Japan: a laggard in banking technologies?

Competition between the fintech hubs in the Asia-Pacific (APAC) region has been rising as more nations feel the pressure to keep up-to-date with sophisticated technologies within banking. Japan however is seen as a laggard in this heated race, paling in comparison to other APAC countries as seen in EY’s FinTech Adoption Index 2017.

Seeing a need to pick up on their efforts, there has been a recent spike in initiatives to embrace and promote fintech with the gradual intersection between finance and information technology. Some of these initiatives set in place have also kept in mind the 2020 Tokyo Olympics, with an intention to highlight the forward-looking mind-set of Japan.

1. J-Coin – Japan’s very own cryptocurrency


Earlier this year, bitcoin was legalised as a payment method in Japan, with Mizuho Financial Group being one of those banks spearheading the efforts of the J-Coin launch, likely before 2020. A group of Japanese banks led by Mizuho Financial Group intend to use the new currency to offer electronic payments, alongside commission-free remittances. This is in light of the growing competition with e-payments services provided by international tech giants like Alibaba Group Holding and Apple.


J-Coin will bring benefits from big data as the initiative will accumulate users' spending and remittance records, along with other relevant information. This data would be shared -- anonymously -- among the banks and sponsor companies, allowing them to enhance and improve their marketing and pricing strategies. Although it’s still in the early stages of preparing for the launch, the J-Coin is confirmed to be pegged to the yen that allows users to spend it through a mobile application. This is in an attempt to gravitate Japan’s population away from the usage of cash.


Cash is used in majority of payments within Japan, with 80% of transactions made of coins and paper bills, compared with over 50% of cashless payments in other developed countries. Japan aims to double digital payments from 20% to 40% in the next decade by helping metropolitan-area businesses afford cashless services to better attract foreign visitors. A “banking at your own convenience” type of service. This trend not only benefits consumers but financial institutions alike, as it provides more insight into their clients’ behaviour from data collated by mobile banking applications.


2. Biometrics in banking


Biometrics which is defined as our fingerprints, voices and other unique traits that can be wielded for identity purposes can obviate the need for not just passwords, but credit cards within the financial sector. Japan’s interest in this was catalysed by the government’s commitment to innovate and integrate the workings of biometrics in areas such as banking.

Palm vein biometrics is an authentic contactless technology that uses vascular patterns as personal identification data. Bank of Tokyo-Mitsubishi, one of the leading bank in Japan uses Fujitsu’s palm vein biometric system to provide a cost effective and secure solution of identity authentication and funds transfers. Japanese banks have been impressed by the security-enhancing properties of palm vein technology. This market is likely to grow at a considerable pace during the forecast period from 2017 to 2025 owing to the growing need of securing confidential information and data of an organisation in order to sustain their market position. In a country still relatively cash-heavy, banks are promoting its use by increasing daily cash withdrawal amounts and lowering bank charges for customers who elect their usage of biometrics to identify themselves. With biometrics woven into the authentication of bank accounts, security is further enhanced with a multi-factor authentication - knowledge (e.g PIN), possession (e.g a token), and inheritance (e.g biometric data).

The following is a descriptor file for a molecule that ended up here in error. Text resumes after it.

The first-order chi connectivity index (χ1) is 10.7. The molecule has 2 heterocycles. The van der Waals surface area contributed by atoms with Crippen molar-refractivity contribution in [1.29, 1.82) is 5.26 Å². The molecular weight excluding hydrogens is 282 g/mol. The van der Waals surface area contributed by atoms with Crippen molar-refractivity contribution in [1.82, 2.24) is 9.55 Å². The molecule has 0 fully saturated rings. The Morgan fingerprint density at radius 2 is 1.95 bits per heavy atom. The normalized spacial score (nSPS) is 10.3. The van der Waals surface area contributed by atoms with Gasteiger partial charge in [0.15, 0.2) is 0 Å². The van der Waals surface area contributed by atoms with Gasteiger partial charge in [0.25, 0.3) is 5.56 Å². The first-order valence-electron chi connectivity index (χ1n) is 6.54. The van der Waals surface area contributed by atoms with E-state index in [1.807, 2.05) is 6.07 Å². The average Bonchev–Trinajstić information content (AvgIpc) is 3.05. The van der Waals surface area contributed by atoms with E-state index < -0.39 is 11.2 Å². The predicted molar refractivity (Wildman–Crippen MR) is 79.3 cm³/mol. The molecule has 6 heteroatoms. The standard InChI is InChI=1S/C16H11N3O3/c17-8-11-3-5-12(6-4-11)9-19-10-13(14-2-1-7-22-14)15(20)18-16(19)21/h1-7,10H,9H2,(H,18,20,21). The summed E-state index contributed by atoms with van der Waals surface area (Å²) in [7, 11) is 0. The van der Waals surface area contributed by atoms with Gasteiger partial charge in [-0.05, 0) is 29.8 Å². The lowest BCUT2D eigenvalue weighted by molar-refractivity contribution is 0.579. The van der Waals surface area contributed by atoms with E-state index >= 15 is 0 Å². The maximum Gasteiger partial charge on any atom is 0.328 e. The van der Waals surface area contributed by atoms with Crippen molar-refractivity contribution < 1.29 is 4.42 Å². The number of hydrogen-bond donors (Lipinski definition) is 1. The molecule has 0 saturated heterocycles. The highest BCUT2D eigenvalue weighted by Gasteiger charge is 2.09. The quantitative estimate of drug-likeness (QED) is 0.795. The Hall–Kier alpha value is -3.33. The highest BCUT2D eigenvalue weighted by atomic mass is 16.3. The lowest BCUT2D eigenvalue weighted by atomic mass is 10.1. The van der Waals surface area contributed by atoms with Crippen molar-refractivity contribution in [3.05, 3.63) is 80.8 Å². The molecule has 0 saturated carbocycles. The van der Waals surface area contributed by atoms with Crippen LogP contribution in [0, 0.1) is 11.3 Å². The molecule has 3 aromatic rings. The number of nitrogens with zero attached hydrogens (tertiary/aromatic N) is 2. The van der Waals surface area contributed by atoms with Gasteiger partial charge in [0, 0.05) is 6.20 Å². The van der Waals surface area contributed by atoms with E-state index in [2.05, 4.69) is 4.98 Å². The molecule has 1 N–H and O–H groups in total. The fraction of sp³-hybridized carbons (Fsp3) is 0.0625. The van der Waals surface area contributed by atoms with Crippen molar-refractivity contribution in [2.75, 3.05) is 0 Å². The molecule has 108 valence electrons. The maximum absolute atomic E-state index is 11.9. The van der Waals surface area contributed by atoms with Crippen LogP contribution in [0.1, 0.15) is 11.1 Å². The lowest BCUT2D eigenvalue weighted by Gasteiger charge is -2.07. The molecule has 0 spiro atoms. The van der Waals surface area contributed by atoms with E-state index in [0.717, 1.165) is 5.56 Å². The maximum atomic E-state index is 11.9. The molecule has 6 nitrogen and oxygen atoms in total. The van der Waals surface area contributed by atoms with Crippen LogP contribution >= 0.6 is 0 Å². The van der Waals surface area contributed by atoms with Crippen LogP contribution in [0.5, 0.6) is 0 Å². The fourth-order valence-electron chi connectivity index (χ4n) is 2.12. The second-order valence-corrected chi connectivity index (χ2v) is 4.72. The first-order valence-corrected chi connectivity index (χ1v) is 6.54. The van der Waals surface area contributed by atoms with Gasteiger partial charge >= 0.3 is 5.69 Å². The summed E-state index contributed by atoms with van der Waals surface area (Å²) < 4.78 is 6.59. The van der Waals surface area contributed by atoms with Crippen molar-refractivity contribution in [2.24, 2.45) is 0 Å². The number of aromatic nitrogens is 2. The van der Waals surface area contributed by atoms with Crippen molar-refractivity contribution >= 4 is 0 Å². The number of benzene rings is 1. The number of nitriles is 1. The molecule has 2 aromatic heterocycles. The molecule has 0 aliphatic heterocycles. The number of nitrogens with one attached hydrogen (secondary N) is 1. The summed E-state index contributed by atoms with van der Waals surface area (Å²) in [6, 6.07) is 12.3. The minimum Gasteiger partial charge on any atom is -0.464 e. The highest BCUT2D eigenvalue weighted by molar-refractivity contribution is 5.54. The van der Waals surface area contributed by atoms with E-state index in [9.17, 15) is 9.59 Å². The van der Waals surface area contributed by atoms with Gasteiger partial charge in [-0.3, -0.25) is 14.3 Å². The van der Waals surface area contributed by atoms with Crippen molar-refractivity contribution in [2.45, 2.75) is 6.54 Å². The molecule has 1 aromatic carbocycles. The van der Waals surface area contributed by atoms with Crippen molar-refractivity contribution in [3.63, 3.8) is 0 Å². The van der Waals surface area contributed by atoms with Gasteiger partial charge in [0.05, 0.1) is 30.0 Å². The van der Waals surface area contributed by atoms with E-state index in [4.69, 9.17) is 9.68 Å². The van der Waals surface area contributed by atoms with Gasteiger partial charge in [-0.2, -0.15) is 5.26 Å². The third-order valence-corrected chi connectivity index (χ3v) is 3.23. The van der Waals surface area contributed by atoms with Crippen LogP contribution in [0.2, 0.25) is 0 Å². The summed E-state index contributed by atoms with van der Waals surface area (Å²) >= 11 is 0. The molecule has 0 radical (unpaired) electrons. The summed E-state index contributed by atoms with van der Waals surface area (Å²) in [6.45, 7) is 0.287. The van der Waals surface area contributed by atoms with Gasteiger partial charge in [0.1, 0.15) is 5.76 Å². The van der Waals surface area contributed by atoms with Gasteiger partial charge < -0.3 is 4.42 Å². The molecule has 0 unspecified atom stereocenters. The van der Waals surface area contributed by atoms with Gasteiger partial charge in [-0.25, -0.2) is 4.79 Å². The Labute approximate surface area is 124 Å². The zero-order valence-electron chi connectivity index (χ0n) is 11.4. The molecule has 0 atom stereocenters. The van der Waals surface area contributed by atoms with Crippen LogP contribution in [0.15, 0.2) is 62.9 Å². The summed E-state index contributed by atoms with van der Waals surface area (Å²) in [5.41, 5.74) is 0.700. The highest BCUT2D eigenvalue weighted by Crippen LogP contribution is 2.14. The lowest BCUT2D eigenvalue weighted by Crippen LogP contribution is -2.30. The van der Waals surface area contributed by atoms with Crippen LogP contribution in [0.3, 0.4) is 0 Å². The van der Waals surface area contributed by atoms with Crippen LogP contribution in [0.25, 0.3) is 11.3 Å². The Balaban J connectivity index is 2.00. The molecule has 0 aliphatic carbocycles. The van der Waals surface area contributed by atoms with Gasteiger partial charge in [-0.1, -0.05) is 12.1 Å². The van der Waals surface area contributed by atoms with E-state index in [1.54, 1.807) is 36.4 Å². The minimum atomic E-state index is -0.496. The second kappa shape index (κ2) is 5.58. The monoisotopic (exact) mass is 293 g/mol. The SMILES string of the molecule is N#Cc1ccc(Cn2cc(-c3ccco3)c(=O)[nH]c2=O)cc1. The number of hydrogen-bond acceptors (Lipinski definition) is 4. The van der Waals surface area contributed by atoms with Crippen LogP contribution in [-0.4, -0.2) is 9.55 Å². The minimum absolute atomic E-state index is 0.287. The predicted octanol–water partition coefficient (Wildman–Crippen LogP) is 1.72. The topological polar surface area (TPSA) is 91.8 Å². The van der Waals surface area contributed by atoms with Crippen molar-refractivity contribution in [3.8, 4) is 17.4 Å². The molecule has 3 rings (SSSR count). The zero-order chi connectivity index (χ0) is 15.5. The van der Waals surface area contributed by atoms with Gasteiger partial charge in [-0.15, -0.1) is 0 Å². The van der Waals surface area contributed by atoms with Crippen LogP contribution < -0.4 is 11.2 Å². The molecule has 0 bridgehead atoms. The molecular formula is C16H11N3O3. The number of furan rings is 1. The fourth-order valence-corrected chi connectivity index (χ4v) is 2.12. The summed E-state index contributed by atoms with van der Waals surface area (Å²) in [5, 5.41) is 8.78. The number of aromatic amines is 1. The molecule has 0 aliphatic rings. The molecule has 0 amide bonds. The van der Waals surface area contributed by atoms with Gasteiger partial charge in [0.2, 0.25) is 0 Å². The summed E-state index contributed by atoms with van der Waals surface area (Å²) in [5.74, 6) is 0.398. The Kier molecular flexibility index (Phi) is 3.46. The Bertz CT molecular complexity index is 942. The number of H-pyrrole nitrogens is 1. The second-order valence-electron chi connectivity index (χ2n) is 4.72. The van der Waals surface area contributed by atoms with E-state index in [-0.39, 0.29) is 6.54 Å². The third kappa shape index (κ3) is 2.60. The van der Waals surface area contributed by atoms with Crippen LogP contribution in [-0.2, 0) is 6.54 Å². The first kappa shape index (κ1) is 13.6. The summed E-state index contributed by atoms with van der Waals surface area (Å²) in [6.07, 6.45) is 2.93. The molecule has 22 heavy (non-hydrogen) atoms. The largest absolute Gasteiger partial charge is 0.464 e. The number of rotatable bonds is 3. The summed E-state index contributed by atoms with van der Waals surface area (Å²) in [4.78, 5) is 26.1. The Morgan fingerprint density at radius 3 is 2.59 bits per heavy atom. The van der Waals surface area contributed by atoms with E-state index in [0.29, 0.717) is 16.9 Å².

Similar to palm vein biometrics, major Japanese bank Sumitomo Mitsui Financial Group are also innovating its biometric authentication systems that will allow shoppers online and elsewhere to confirm payments using their fingerprints or voices, reducing the effort spent creating and managing usernames and passwords. This would be a joint venture established with Irish biometrics firm Daon who will market the technology to financial institutions and e-commerce companies.


What is next for Japan?


As the nation pumps up on its efforts to create a more cohesive and technologically savvy banking sector, Japan should take precaution of the vulnerabilities it will be opened to. This includes network and application failures, cyber-attacks and weaker security. Several big Japanese banks have been lobbying their government and regulators about the danger of e-paying services that were launched recently in several cities including Tokyo. This is based on an argument that Japanese consumers data would be potentially sold to tech giants that crave data which may result in ethical implications if consumers are left unaware that their data have not been kept confidential and instead made to use for other motivations.

There were also much discussion about how banks would be able to accumulate and share users’ information such as spending and remittance records with J-Coin, despite able to cover it anonymously. While these concerns continues to circulate, Japanese banks would need to assure the public of their privacy and security protocols and this can only be done if they are well equipped with a robust and skilful cyber security team. Currently, Japan is lacking in talent within new technologies such as cryptocurrencies and cyber security. Hence, organisations will need to start hiring if they wish to recruit the best talent available in the market.

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